Brexit is blamed for many of the ills this side of the Irish Sea, the latest being the death of traditional thatched cottages.
The minister of state in charge of insurance, Sean Fleming, warned that the massive exodus of British insurers from Ireland has “absolutely added to” the suffering of the country’s dwindling number of property owners.
For years, they relied on specialized underwriters in London – one of the largest insurance markets in the world with a similar legal framework – who could “passport” services to other EU countries.
When this ended after the UK decided to leave the EU, it became “more expensive and more bureaucratic” for specialist insurance companies to offer niche coverage for homeowners in Ireland.
“I know people would say there were problems long before Brexit, but Brexit absolutely made the problem worse,” Fleming said at an Oireachtas thatched property insurance committee hearing.
“Because most of the insurance came from the UK, and because the UK decided to leave the EU, they can no longer sell from London to Ireland or any other EU country. We’re left with a gap that’s much bigger than it was before Brexit.”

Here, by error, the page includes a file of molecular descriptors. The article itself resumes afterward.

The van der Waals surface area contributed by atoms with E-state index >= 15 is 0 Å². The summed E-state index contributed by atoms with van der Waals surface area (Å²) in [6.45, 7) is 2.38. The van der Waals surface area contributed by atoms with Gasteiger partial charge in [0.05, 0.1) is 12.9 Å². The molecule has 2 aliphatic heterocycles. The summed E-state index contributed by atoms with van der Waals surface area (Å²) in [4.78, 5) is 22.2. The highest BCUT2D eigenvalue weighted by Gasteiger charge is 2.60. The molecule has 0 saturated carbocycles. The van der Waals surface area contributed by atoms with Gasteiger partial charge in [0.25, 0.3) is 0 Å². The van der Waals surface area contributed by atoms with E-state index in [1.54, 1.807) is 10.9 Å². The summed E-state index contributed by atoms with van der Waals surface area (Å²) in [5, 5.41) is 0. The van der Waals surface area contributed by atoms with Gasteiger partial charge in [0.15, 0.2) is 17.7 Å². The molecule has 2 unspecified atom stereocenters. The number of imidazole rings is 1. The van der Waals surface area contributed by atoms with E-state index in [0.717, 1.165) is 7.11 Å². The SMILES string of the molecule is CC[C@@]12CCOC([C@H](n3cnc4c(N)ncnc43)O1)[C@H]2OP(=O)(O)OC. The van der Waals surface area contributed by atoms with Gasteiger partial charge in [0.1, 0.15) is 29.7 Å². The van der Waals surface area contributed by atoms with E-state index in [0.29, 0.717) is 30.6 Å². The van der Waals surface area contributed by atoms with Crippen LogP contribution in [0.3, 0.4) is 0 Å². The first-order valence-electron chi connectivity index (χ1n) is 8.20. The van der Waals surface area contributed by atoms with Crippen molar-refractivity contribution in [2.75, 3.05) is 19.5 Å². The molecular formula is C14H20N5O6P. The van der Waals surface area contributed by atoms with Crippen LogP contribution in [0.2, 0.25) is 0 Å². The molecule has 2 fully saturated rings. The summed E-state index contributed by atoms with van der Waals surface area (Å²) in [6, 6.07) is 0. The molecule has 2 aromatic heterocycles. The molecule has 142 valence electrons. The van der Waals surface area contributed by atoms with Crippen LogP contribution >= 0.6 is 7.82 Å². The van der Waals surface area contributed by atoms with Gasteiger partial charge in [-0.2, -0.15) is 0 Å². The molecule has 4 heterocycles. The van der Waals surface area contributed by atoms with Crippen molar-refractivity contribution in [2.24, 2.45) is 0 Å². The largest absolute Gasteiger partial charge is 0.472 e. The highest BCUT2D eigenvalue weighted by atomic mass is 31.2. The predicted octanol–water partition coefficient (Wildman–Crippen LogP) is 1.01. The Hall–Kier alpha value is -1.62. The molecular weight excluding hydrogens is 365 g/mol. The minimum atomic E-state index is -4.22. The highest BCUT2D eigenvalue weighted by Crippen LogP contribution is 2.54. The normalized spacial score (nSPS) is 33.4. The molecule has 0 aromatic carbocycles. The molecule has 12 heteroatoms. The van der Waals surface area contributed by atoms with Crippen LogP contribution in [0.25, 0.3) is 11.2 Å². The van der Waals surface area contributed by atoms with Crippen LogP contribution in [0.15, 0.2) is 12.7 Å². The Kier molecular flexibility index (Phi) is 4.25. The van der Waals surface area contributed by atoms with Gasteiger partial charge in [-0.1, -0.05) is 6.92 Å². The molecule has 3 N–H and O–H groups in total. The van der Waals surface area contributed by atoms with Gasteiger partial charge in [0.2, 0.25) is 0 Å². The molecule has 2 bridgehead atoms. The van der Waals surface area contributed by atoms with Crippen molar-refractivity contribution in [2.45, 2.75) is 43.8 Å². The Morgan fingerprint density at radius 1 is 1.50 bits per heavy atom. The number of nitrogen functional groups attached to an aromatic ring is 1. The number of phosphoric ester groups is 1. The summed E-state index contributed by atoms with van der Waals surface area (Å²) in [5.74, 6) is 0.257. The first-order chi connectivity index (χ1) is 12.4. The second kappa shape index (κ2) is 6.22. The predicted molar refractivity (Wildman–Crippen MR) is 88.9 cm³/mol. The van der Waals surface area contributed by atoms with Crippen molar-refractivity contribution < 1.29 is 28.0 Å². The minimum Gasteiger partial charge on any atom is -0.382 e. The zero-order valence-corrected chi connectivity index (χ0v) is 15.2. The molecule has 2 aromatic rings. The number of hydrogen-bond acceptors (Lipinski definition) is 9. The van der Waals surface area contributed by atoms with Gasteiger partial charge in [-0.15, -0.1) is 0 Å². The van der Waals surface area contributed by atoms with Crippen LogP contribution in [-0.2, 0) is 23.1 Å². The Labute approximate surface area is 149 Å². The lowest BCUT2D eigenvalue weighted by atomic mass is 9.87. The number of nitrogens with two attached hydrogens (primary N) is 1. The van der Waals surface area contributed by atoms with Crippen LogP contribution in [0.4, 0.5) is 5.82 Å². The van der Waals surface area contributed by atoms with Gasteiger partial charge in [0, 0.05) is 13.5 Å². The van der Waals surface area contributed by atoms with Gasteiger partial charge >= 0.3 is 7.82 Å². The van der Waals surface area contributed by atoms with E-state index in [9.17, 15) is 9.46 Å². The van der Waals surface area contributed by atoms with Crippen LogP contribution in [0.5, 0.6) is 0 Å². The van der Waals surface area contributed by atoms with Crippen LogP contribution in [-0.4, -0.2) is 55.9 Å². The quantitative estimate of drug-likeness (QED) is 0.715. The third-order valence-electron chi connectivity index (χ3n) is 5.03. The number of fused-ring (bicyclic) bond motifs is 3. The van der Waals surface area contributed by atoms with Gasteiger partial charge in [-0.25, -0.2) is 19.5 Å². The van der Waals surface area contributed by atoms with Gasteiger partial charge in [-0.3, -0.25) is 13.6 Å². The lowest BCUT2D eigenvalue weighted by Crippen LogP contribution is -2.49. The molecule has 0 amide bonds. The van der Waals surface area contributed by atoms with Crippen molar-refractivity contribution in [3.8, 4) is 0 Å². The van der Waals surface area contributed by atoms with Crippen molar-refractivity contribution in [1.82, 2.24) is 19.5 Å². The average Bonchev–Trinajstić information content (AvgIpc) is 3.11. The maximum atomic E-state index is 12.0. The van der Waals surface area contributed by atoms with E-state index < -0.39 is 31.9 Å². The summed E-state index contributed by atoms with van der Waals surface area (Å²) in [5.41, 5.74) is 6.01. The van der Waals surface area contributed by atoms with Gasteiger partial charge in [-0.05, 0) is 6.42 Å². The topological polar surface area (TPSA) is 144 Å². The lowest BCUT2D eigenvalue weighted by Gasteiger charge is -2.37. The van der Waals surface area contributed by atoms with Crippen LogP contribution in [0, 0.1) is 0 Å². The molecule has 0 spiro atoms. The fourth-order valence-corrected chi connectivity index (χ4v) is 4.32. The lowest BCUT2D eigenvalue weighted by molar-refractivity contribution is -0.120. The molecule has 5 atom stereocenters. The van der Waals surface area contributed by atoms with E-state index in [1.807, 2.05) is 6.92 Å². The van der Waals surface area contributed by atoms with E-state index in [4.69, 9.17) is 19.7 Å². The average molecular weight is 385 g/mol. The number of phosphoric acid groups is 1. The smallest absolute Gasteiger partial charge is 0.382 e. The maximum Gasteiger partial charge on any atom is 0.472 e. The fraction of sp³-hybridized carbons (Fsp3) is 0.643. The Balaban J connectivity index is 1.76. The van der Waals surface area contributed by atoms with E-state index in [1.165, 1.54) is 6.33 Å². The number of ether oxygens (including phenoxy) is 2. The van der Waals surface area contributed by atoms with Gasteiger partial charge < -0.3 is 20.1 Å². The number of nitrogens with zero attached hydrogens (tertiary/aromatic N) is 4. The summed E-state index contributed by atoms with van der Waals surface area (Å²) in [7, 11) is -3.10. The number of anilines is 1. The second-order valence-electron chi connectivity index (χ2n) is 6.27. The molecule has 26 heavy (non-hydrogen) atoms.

Heritage Minister Malcolm Noonan told the committee that there were only about 2,000 thatched houses left in Ireland.
“If we lose even one more of them, it will be devastating,” he said. Its officials are conducting a nationwide study to ascertain the exact number of thatched-roof homes — both historic and modern — in each county as part of the department’s efforts to increase ownership and preserve.
Officials are also working through data from questionnaires recently submitted by 497 thatched property owners — about one-quarter of all owners — about the challenges they face, including insurance, fire hazards and lessons learned in other countries.
The results of the analysis are expected at the end of this month.
Mr Noonan said that elsewhere, thatched-roof houses are insured at “affordable rates” by commercial companies, indicating “the problem is not insurmountable” for Ireland.
Preliminary evidence suggests that reducing the number of thatched-roof house fires could significantly reduce the cost of insurance premiums, he said. The committee was told that fairly simple measures could help reduce the danger.
Mr Fleming said he also met with international insurers who warned him that the high cost of claims in Ireland – as well as “exaggerated cases” – were a barrier to many offering coverage.
However, state investment agency IDA is working to attract up to 20 insurers from Europe and beyond to the Irish market, he added.